Friday, July 24, 2015

N is for A Neon Rome and New Pornographers



"We were sitting on the bus one day and there were 5 of us hanging out. There was only one beer left in the cooler and we actually all took a little cup and split it. It was a pathetic day in a rock and roll when five grown men have to be sitting there sharing a beer."

Zak Wylde, guitarist who played with Ozzy Osbourne when they were all just starting out.


     Rock n' Roll is the new herion.  That was the motto put forth by Toronto punk band, A Neon Rome, back in the 80s when they were making waves in the burgeoning Toronto punk scene.  Known for their outrageous and, even dangerous, live shows, A Neon Rome became cult favourites among those who craved the adrenalin rush of music being played completely without boundaries; threatening to careen wildly off the rails at any given moment.  No one was supposed to feel safe at A Neon Rome show. After all, Rock n' Roll in its' purest form is supposed to be dangerous.

     A Neon Rome stand out from the myriad other bands that hurled anger as an energy.  While they routinely rioted on stage, destroying everything in sight, they were very aware that chaos was their brand and their willingness to market that brand was very deliberate. A Neon Rome made their own handbills and would plaster them on walls and telephone poles all over the city. But, they never listed the date of their next show. Instead, they would create unique posters with their band name on them and, often, they would include philosophical ramblings such as A Neon Rome being the new herion.
     Not long into their career, they approached famed Canadian movie director, Bruce McDonald, to help them film a movie based on a idea that they had that revolved around recording live performances while fans were menaced by sharks.  McDonald quashed that idea but, intrigued with the band, pitched the idea of making a documentary about them travelling through small towns in Northern Ontario.  By the time it came to begin production, the lead singer of A Neon Rome had shaved his head and taken a vow of silence. The drummer had stopped bathing himself. A homeless man began appearing on-stage with the band and, well, yes, it all started falling apart.  The band imploded.  But, out of the wreckage of this implosion came one of the great Canadian movies of all time, Roadkill.
     As British band, Oasis, once opined, that bands often get hooked on the drug that is Rock n' Roll and want to live forever.  But,  very few bands do actually stand the test of time.  The average term of longevity for a band who has produced at least one album or EP is between two-four years. A Neon Rome didn't live forever but, they have gained immortality just the same; their legacy, captured in all its' insanity, on film.




   
     I will conclude our look at noteworthy "N" bands by showcasing a group who have won worldwide acclaim for all of their albums but, because of their name, have trouble being granted mainstream radio airplay.  That group is The New Pornographers.
   
     The New Pornographers are from British Columbia and have been together for over fifteen years.  In that time, they have been hailed by such esteemed music magazines as Rolling Stone, which declared the second album, Electric Version, as one of the top 100 albums of the decade (2000-2010), Blender Magazine, which heralded their fourth album, Mass Romantic, as one of the top 25 Indie albums of all-time (and the second best Canadian Indie album after Funeral, by Arcade Fire) and, finally, The Village Voice, which has listed every album The New Pornographers have ever issued in their Top 40 Year end polls.  And yet, how many New Pornographers songs are for sale at Walmart?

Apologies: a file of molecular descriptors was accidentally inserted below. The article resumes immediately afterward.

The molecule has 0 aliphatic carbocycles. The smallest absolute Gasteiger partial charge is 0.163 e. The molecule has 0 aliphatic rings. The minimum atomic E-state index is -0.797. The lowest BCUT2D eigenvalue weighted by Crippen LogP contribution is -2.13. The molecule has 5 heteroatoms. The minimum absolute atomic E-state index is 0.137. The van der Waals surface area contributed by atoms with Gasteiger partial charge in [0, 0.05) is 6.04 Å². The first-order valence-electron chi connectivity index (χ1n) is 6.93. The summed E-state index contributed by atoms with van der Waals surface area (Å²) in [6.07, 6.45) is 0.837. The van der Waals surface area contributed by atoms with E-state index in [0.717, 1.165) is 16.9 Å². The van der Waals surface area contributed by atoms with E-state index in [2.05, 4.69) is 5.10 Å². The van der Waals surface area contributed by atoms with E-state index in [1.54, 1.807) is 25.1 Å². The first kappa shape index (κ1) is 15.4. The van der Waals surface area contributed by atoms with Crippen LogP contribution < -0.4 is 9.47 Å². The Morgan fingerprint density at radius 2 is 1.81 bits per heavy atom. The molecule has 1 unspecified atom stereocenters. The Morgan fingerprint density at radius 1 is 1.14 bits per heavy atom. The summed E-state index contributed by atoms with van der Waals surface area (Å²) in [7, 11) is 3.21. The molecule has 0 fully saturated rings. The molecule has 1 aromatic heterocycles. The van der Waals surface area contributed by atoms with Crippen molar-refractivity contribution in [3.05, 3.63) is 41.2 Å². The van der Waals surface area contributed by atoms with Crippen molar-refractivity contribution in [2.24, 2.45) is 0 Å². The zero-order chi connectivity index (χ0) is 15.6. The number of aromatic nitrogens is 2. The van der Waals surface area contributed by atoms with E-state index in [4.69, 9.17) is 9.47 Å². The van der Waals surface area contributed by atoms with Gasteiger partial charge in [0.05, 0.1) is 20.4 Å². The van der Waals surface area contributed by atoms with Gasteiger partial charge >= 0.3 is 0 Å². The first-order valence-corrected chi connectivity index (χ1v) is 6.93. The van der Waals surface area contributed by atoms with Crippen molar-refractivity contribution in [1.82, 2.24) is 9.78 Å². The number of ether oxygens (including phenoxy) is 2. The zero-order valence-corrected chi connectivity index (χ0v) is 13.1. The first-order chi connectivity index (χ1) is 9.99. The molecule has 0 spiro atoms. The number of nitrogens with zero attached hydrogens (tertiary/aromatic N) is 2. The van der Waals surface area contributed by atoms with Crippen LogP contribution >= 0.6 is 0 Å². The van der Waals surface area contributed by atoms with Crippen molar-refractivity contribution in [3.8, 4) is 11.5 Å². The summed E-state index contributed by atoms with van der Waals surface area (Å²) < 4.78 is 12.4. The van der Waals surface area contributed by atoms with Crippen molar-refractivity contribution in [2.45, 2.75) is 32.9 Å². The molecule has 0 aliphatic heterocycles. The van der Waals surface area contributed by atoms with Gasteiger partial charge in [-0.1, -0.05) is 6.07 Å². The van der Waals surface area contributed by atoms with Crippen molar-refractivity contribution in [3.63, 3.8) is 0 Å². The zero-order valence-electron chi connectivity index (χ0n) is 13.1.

There is some mild dispute as to the origin of the band's name. In one interview, it was stated that the band was named after a Japanese documentary called, The Pornographers.  But most people believe that they chose their name in response to a fundamentalist preacher from the southern U.S. who called Rock n' Roll, America's new pornography.  Since the band played Rock n' Roll then, to them, they must be The New Pornographers.

    While there songs may not get as much radio airplay as they may warrant, The New Pornographers still get their music out.  Their tunes have made their way on to soundtracks for everything like Canadian television shows such as Queer as Folk, U.S. television shows such as The Gilmore Girls, Weeds and Ugly Betty, movies such as Canada's own, Men With Brooms and the U.S. release, Management, as well as, video games such as, Rock Band.

     As was the case with Toronto bunkers, F**KED UP, The New Pornographers are challenging the mainstream music industry to look past monikers and just play their good music for the masses.  Below is the really cool video for Challengers.   Other well-received songs of theirs include Mass Romantic, Champions of Red Wine and Brill Bruisers.   



 
     A big tip of the hat for the following performers whose name starts with the letter, "N":

80s rockers, The Northern Pikes, The Pas' own rock star, Bif Naked, FM's most unique band member, Nash the Slash, Acapella singers extraordinaire, The Nylons, New Waver, Aldo Nova, 80s rock group, National Velvet, Stadium rockers, Nickelback, Metalists, No Means No, Blink 182-soundalikes, Not By Choice, Alt-country stars, New Country Rehab, Montreal punk rockers, The Nils, the only heavy metal/ska band I know, Ninjaspy, Award-winning jazz group, The Nuefeld-Occhipinti Jazz Ensemble, the rock-pop stylings of Never-ending White Lights, Quebec pop stars, The New Cities, Winnipeg rockers, The New Meanies and, of course, that most super of supergroups, Northern Lights.